Brexit Latest: Boris Johnson Finally Gets to Put His Deal to the Vote

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His moment of truth will come at around 7 p.m. in London, with what’s known as the Second Reading vote — on whether Parliament agrees with the general principles of the bill. There will then be another vote immediately afterward on his proposed fast-track timetable for passing the law.

The EU leadership gives its own update on the Brexit state of play on Brexit, with Donald Tusk, president of the European Council, and Jean-Claude Juncker, president of the European Commission, briefing the European Parliament.

Follow developments as they happen here. All times U.K.

Key Developments:

  • From 8 a.m., Tusk and Juncker brief European Parliament on outcome of last week’s leaders’ summit
  • From 12:30 p.m. The main debate on the general principle of the Brexit deal starts in Parliament
  • 7 p.m. House of Commons votes on the general principle of the Withdrawal Agreement Bill (known as “second reading”) and then immediately on the proposed fast-track timetable for rushing the law through Parliament (the so-called program motion)

Housing Secretary Robert Jenrick told Sky News there will be “sufficient” time for members of Parliament to go over the Withdrawal Agreement Bill and that the “vast majority” know where they on Brexit.

But MPs from across the House of Commons are threatening to vote against Boris Johnson’s accelerated timetable for his Brexit plan, arguing three days of debate is not enough for proper analysis of the 110-page piece of legislation.

Former Conservative Cabinet minister Rory Stewart, who now sits as an independent, told BBC radio Parliament should have “normal time” to discuss the bill, highlighting concerns from voters who wish to remain in the European Union and a lack of trust in Johnson’s government.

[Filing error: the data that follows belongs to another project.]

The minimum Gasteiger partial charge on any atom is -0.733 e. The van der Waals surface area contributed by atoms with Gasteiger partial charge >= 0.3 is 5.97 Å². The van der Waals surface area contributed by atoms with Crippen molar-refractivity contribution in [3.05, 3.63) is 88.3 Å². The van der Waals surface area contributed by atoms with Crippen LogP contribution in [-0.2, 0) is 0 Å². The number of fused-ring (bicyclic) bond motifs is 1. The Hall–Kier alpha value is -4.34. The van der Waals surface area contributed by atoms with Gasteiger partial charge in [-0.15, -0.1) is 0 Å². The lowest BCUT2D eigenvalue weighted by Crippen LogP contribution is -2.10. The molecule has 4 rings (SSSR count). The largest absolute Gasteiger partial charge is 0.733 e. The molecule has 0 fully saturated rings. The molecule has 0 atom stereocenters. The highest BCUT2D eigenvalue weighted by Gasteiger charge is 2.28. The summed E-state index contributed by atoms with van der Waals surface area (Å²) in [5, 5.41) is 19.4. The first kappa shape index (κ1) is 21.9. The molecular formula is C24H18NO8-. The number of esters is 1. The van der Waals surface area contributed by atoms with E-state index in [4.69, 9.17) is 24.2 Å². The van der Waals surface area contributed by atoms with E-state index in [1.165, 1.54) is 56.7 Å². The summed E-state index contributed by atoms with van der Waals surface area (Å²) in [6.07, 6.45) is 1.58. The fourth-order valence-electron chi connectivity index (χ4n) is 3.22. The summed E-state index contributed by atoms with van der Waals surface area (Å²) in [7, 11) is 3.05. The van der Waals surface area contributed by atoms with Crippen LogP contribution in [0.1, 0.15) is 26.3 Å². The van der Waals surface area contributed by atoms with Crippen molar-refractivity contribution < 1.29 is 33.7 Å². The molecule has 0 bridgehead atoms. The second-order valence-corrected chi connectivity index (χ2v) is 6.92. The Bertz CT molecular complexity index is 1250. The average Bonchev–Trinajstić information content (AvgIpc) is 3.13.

Johnson: Get Brexit Done and Move On (Earlier)

On the eve of the votes, the prime minister appealed to members of Parliament to back his deal and push it through the House of Commons.

“We have negotiated a new deal so that we can leave without disruption and provide a framework for a new relationship based on free trade and friendly cooperation,” Boris Johnson said in an emailed statement.

“I hope Parliament today votes to take back control for itself and the British people and the country can start to focus on the cost of living, the NHS, and conserving our environment,” he said. “The public doesn’t want any more delays, neither do other European leaders and neither do I. Let’s get Brexit done on Oct. 31 and move on.”

Earlier:

Boris Johnson Finally Gets to Put His Brexit Deal to the VoteBrexit’s Big Winner So Far Is Boris Johnson: Clive CrookFacebook Pledges Tighter Scrutiny for Next U.K. Election

To contact the reporters on this story: Robert Hutton in London at rhutton1@bloomberg.net;Kitty Donaldson in London at kdonaldson1@bloomberg.net

To contact the editors responsible for this story: Tim Ross at tross54@bloomberg.net, ;Flavia Krause-Jackson at fjackson@bloomberg.net, Stuart Biggs

©2019 Bloomberg L.P.

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